Overview: Jordan remained a key U.S. ally in countering terrorism and violent extremist ideology in 2015. Jordan's location in a tumultuous region made it vulnerable to a variety of threats, yet also facilitated its regional leadership in confronting them. Jordan continued to take part in all key aspects of the Global Coalition to Counter Islamic State of Iraq and the Levant (ISIL). The Royal Jordanian Air Force (RJAF) participated in coalition military operations, and the Jordan Armed Forces (JAF) continued to bolster defenses against terrorist incursions in the northern and eastern border regions. Jordan continued to host U.S. and other coalition partners' military units for Counter ISIL operations and joint counterterrorism exercises and training. Jordan worked to prevent flows of foreign terrorist fighters headed to Syria and Iraq and restricted terrorism financing.

2015 Terrorist Incidents: In February, ISIL released a video of the group burning alive a Jordanian pilot captured in Syria. In November, a Jordanian police officer killed two U.S. citizen trainers and wounded two others in a shooting at the Jordan International Police Training Center (JIPTC) outside Amman. He also killed a South African trainer and two Jordanian interpreters. All five personnel killed were working on U.S.-supported programs at the facility. The shooter, who was killed in the incident, had recently submitted his resignation from the police. An investigation into the attack by the Government of Jordan was ongoing at the end of 2015.

Legislation, Law Enforcement, and Border Security: The State Security Court (SSC) is the primary legal apparatus for trying and convicting alleged terrorists. The SSC oversees the prosecution of civilians charged with crimes effecting national security. The Counterterrorism Law, as amended in 2014, limits the court's jurisdiction to five crimes: treason, espionage, terrorism, drug-related offenses, and currency forgery.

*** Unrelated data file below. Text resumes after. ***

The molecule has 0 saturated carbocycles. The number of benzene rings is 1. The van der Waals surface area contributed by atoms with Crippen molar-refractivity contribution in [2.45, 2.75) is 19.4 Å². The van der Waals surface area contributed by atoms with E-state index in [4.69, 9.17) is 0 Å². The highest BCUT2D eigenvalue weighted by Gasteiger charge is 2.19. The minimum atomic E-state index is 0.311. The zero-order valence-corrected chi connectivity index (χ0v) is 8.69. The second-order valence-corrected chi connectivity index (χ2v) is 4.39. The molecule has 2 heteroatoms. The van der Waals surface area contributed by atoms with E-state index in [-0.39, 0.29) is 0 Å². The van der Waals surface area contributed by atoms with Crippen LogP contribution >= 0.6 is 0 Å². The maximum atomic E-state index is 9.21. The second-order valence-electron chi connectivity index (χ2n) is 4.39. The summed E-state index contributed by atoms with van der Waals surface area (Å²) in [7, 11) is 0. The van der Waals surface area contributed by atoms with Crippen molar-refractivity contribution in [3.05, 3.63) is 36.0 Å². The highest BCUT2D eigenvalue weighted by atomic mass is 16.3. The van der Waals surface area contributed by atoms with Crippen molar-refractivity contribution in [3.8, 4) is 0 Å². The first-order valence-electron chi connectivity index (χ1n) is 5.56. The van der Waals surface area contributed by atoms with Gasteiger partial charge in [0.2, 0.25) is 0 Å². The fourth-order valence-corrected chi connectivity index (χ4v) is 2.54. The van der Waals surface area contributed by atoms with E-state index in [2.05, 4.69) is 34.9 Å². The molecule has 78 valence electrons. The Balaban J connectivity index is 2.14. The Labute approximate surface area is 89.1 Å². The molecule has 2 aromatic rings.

The Government of Jordan used the SSC to prosecute crimes associated with terrorist activity. However, the Counterterrorism Law has a broad definition of terrorism, including: harming relations with a foreign state, exposing Jordan to hostile acts, using the internet to facilitate terrorist acts or promote terrorist ideas, forming a group with the intention of committing terrorist acts, and attacks on the life or liberty of members of the royal family. The penal code also provides a broad definition of terrorism to include acts intended to "contravene the public order."

Jordan has advanced capabilities to detect, deter, and prevent terrorism within its territory. The General Intelligence Directorate (GID) has the authority to investigate terrorism. The Public Security Directorate (PSD) has authority over non-terrorism related crimes, but frequently supports GID counterterrorism activities through PSD Special Branch, which includes a criminal intelligence function. The GID also coordinates with the JAF and its intelligence branch, particularly on cases involving border security, which the JAF oversees. Prosecutors typically are not consulted until the later stages of investigations, when terrorism cases are referred to the SSC. Jordan's security and intelligence services do not coordinate with one another in all situations, including in terrorism incident response.

Jordan remained committed to securing its borders and denying safe haven to terrorists, and continued to develop its border security infrastructure, largely through the Jordan Border Security Program (JBSP), which began in 2009. JBSP consists of a sophisticated package of sensors to improve situational awareness along the border and prevent infiltrations into, and unauthorized departures, from Jordan. Phases II and III were completed in 2015, covering most of the Syrian border and the border with Iraq. Jordan monitored airports and border crossings for potential foreign terrorist fighters. Jordan maintained a terrorist watchlist, used biographic and biometric screening, and actively engaged in passenger information sharing.

During 2015, Jordanian authorities arrested and began prosecuting men accused of seeking to join al-Nusrah Front and ISIL; recruiting for or otherwise supporting ISIL, including on the internet; and attempting to travel to or return from Syria to fight with violent extremist groups.

  • In July, authorities arrested an Iraqi man found in Jordan with 45kg of explosives. Jordanian officials believed him to be a member of Iranian-supported Bayt al-Maqdis, and charged him with plotting to attack a JAF installation.